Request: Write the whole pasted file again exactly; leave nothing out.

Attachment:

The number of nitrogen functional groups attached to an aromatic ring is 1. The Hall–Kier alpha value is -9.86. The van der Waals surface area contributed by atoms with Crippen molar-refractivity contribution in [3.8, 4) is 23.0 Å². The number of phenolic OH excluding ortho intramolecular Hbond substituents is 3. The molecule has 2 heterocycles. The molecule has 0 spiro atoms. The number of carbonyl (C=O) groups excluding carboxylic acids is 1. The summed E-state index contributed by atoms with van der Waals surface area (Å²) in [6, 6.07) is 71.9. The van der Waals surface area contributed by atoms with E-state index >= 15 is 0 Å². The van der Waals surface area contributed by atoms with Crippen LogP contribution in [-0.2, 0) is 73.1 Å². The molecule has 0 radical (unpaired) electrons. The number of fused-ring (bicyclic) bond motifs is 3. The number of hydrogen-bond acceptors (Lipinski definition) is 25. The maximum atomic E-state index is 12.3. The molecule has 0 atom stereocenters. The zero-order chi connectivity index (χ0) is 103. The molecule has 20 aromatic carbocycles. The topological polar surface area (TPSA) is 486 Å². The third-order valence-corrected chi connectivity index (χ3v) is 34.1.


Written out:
The number of nitrogen functional groups attached to an aromatic ring is 1. The Hall–Kier alpha value is -9.86. The van der Waals surface area contributed by atoms with Crippen molar-refractivity contribution in [3.8, 4) is 23.0 Å². The number of phenolic OH excluding ortho intramolecular Hbond substituents is 3. The molecule has 2 heterocycles. The molecule has 0 spiro atoms. The number of carbonyl (C=O) groups excluding carboxylic acids is 1. The summed E-state index contributed by atoms with van der Waals surface area (Å²) in [6, 6.07) is 71.9. The van der Waals surface area contributed by atoms with E-state index >= 15 is 0 Å². The van der Waals surface area contributed by atoms with Crippen LogP contribution in [-0.2, 0) is 73.1 Å². The molecule has 0 radical (unpaired) electrons. The number of fused-ring (bicyclic) bond motifs is 3. The number of hydrogen-bond acceptors (Lipinski definition) is 25. The maximum atomic E-state index is 12.3. The molecule has 0 atom stereocenters. The zero-order chi connectivity index (χ0) is 103. The molecule has 20 aromatic carbocycles. The topological polar surface area (TPSA) is 486 Å². The third-order valence-corrected chi connectivity index (χ3v) is 34.1.